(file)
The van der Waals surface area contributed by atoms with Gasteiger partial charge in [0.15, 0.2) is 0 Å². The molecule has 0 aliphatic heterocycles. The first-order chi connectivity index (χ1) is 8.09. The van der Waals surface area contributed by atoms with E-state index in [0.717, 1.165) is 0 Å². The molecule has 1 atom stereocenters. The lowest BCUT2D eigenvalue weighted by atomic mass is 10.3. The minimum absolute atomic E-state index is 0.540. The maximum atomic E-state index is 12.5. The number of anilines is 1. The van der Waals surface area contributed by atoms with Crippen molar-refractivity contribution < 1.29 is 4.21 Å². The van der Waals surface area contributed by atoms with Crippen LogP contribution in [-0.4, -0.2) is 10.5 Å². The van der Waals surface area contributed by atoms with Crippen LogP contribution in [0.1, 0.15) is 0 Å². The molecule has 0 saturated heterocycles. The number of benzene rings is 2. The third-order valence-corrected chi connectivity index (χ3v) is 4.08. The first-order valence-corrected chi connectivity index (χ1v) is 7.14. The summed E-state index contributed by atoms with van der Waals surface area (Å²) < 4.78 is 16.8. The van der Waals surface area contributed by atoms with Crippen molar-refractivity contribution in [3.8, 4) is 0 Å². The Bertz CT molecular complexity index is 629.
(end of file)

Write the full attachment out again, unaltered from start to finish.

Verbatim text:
The van der Waals surface area contributed by atoms with Gasteiger partial charge in [0.15, 0.2) is 0 Å². The molecule has 0 aliphatic heterocycles. The first-order chi connectivity index (χ1) is 8.09. The van der Waals surface area contributed by atoms with E-state index in [0.717, 1.165) is 0 Å². The molecule has 1 atom stereocenters. The lowest BCUT2D eigenvalue weighted by atomic mass is 10.3. The minimum absolute atomic E-state index is 0.540. The maximum atomic E-state index is 12.5. The number of anilines is 1. The van der Waals surface area contributed by atoms with Crippen molar-refractivity contribution < 1.29 is 4.21 Å². The van der Waals surface area contributed by atoms with Crippen LogP contribution in [-0.4, -0.2) is 10.5 Å². The van der Waals surface area contributed by atoms with Crippen LogP contribution in [0.1, 0.15) is 0 Å². The molecule has 0 saturated heterocycles. The number of benzene rings is 2. The third-order valence-corrected chi connectivity index (χ3v) is 4.08. The first-order valence-corrected chi connectivity index (χ1v) is 7.14. The summed E-state index contributed by atoms with van der Waals surface area (Å²) < 4.78 is 16.8. The van der Waals surface area contributed by atoms with Crippen molar-refractivity contribution in [3.8, 4) is 0 Å². The Bertz CT molecular complexity index is 629.